We hear it all the time, “practice, practice, practice.” But what we don’t hear is how to practice. That’s why people are often surprised when they rehearse a presentation and it doesn’t go according to plan. If you’re going to take the time to rehearse your ideas, you want to make sure you are doing it in the most effective way. Here are some tips to keep in mind next time you are practicing a presentation:
Most people practice their presentation in the most convenient location —in front of their computer. However, when you do this, you’re normally hunched over a desk mumbling to yourself. Instead, you want to make sure you are practicing your presentation in the way you will be giving it. Step away from your desk, stand up straight, and use your full voice when practicing.
2. Don’t rely on the slides
The other thing that happens if you practice a presentation while staring at a computer, is that you get used to looking at your slides. Then, when you get in front of an audience, you end up needing to face your PowerPoint to remember your content. Audiences don’t come to a talk to see your back turned to them. Instead, practice looking up and only check in with your slides when you click to a new one.
Many people have had the terrible experience of “blanking” in front of a crowd. They forget what they want to say next. Most of the time, this happens because they haven’t practiced their transitions. Double-check that all your transitions are mapped out in a logical order.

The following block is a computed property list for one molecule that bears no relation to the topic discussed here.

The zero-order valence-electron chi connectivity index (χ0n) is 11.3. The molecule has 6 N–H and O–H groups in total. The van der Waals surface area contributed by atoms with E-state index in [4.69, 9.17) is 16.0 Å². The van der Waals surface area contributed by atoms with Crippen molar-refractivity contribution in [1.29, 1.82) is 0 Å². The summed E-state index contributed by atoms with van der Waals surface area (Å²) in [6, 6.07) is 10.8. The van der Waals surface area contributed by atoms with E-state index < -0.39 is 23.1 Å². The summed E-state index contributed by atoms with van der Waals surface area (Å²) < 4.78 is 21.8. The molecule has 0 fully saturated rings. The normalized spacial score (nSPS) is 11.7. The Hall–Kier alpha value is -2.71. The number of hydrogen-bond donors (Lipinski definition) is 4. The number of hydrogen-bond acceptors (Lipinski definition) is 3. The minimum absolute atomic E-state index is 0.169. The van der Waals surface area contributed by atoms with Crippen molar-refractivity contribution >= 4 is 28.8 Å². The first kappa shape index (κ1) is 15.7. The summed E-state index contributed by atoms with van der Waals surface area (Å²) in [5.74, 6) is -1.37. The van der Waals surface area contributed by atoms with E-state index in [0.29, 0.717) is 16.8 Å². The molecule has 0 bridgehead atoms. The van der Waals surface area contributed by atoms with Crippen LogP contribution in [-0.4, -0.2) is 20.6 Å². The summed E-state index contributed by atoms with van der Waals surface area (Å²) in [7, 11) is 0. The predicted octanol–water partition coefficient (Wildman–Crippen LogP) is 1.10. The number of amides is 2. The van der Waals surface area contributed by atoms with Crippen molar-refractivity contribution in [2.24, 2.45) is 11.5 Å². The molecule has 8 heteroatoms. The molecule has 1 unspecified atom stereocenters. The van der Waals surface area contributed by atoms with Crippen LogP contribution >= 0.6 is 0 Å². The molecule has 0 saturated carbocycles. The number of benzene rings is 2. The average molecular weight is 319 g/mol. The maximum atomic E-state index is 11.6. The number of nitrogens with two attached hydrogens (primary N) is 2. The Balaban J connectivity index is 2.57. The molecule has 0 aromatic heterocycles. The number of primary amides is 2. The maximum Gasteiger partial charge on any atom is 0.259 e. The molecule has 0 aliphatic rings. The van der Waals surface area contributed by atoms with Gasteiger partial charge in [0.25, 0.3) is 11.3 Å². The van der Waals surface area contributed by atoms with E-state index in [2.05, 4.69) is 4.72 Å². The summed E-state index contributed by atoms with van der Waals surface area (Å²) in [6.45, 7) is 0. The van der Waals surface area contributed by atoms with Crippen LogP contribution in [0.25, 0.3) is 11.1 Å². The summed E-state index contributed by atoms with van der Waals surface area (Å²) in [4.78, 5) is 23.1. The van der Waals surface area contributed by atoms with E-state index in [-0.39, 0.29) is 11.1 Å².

When you click to a new slide, you don’t want to be looking at the slide and think, “How should I start this one?” Instead, map out the first sentence of every slide. That way, when you click to a new slide, you know how to begin. It will help you stay confident and keep the audience engaged.
5. Break it down
If you have a long presentation (over 20 minutes), don’t try to rehearse the whole thing over and over. Instead, break it down into smaller sections. Practice the first 10 minutes, then take a small break. Then, practice the next 10 minutes. That way, you aren’t tired by the time you get to the half-way point.
Next time you have a presentation, practice in the most efficient way possible. Get out from behind your desk, look up and away from your slides, make sure your content is logical, know your transitions, and break down longer talks into smaller sections.
Bri McWhorter is the Founder and CEO of Activate to Captivate.